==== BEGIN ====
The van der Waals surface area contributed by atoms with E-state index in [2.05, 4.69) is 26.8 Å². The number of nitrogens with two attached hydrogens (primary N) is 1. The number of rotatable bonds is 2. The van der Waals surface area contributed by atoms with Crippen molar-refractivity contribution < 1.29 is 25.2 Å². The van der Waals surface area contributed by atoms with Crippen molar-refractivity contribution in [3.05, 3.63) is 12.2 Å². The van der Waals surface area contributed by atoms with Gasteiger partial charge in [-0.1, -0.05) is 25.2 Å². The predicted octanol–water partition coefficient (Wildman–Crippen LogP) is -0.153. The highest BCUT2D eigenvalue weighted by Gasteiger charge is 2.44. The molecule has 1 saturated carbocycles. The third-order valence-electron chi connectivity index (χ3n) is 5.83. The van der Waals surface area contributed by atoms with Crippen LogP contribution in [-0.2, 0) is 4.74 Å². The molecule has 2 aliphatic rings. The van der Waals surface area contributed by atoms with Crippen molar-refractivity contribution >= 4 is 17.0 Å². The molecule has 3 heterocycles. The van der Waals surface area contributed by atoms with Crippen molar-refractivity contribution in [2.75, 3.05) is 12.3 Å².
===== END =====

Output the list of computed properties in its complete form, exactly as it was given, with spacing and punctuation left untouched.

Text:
The van der Waals surface area contributed by atoms with E-state index in [2.05, 4.69) is 26.8 Å². The number of nitrogens with two attached hydrogens (primary N) is 1. The number of rotatable bonds is 2. The van der Waals surface area contributed by atoms with Crippen molar-refractivity contribution < 1.29 is 25.2 Å². The van der Waals surface area contributed by atoms with Crippen molar-refractivity contribution in [3.05, 3.63) is 12.2 Å². The van der Waals surface area contributed by atoms with Gasteiger partial charge in [-0.1, -0.05) is 25.2 Å². The predicted octanol–water partition coefficient (Wildman–Crippen LogP) is -0.153. The highest BCUT2D eigenvalue weighted by Gasteiger charge is 2.44. The molecule has 1 saturated carbocycles. The third-order valence-electron chi connectivity index (χ3n) is 5.83. The van der Waals surface area contributed by atoms with Crippen LogP contribution in [-0.2, 0) is 4.74 Å². The molecule has 2 aliphatic rings. The van der Waals surface area contributed by atoms with Crippen molar-refractivity contribution >= 4 is 17.0 Å². The molecule has 3 heterocycles. The van der Waals surface area contributed by atoms with Crippen molar-refractivity contribution in [2.75, 3.05) is 12.3 Å².